Consequences of enemy shelling on the morning of April 24:
- At midnight, the Russians fired two rockets at Kramatorsk, Donetsk Oblast, damaging a school and nearby private houses. In Novoukrayinka, two people were injured, and two private homes and an administrative building were damaged. In Bakhmut, two people were killed, and two private houses and a multi-storey building were destroyed.
- In the morning, the enemy shelled with mortars the Bilopillia (1 shell) and Velykopysarivka (9 shells) communities of Sumy Oblast. No casualties were reported.
- In the morning, the occupiers shelled the border of Chernihiv Oblast. There were 13 hits, possibly from a self-propelled artillery unit, on Hremiach village. No information has been received about civilian casualties or infrastructure damage.
- The Russians shelled Kherson Oblast 83 times, killing two people and injuring six others. They targeted residential quarters, as well as the territory and building of the educational institution (school) in the village of Bilozerka.
- The enemy attacked 20 towns and villages in Zaporizhzhia Oblast, damaging residential buildings and warehouse facilities of an agricultural enterprise. The enemy carried out 94 artillery attacks, one missile strike, four air strikes, three with MLRS and 10 with UAVs.
- The enemy continued to shell the border area of Kharkiv Oblast. No significant destruction or casualties among the civilian population have been reported.
- Yesterday morning, the enemy attacked Ochakiv in Mykolaiv Oblast. No casualties were reported.
- Russian forces carried out a heavy artillery attack on Nikopol in Dnipropetrovsk Oblast overnight. No people were harmed. Yesterday, five attacks using UAVs to drop munitions were recorded in Nikopol, injuring three people. A municipal building, two residential houses, two utility buildings, a car, and a power transmission line were damaged. The aggressors also targeted the Marhanets community.
The Russian occupation authorities in the temporarily occupied territories of Zaporizhzhia Oblast are including 14-year-old children in the unified register of military registration and enlistment of the Russian Federation, as reported by the mayor of Melitopol, Ivan Fedorov, on his Telegram channel. The Russian occupiers are taking control of children about to turn 14 to give them Russian passports, and now they are transferring their data to the Kremlin’s voter registry. Fedorov added that the occupiers intend to hand out electronic military enlistment notices to these children in the future. The mayor emphasized that the children in occupied territories are under special threat, as they are brainwashed from an early age to become “slaves and future cannon fodder.” As reported earlier, the Russians have created an electronic register of military conscripts and will distribute electronic enlistment notices in the temporarily occupied territories of Zaporizhzhia. To avoid this, over 2,000 people have left Melitopol.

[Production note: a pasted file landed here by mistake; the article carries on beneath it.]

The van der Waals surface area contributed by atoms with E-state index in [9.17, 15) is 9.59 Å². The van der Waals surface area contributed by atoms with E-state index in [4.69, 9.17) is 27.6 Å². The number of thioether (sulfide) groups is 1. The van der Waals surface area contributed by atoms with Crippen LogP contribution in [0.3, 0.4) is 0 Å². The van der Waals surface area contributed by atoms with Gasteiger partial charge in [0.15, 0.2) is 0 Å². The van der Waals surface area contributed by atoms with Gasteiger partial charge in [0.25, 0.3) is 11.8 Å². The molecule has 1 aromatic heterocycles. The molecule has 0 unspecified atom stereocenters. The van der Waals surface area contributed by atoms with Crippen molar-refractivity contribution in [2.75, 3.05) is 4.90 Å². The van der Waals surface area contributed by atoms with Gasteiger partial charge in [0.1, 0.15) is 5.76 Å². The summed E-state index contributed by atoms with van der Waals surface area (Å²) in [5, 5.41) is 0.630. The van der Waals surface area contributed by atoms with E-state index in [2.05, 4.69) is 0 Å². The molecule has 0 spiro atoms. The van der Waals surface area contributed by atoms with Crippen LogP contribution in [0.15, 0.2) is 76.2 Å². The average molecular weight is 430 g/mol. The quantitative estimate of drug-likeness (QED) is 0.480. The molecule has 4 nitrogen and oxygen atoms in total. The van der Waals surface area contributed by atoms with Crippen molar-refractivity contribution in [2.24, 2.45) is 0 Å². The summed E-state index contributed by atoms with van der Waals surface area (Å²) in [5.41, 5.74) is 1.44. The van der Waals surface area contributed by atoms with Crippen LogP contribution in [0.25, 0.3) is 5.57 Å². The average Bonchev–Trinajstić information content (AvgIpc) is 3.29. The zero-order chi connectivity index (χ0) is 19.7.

Russian occupiers are mining fields in the temporarily occupied territory of the Melitopol district in Zaporizhzhia and prohibiting farmers from working. The mayor of Melitopol, Ivan Fedorov, reported on Telegram that “Occupiers are mining fields and dirt roads in the area of the village of Vesele in the Melitopol district. Now farmers, who were initially forced to sow the land, are prohibited from working in the fields.”
As of April 24, 2023, a total of 2,238 individuals, including 140 civilians, have been released from Russian captivity since February 24, 2022. Ukraine continues to make tireless efforts to secure the release of all military personnel and civilians who are still in captivity, President Volodymyr Zelensky said after a meeting with Estonian Prime Minister Kaja Kallas in Zhytomyr. The President emphasized that the Ukrainian Unified Center for the Coordination of Search and Release of Illegally Detained Persons works around the clock.
Restoration after the Russian attacks/occupation: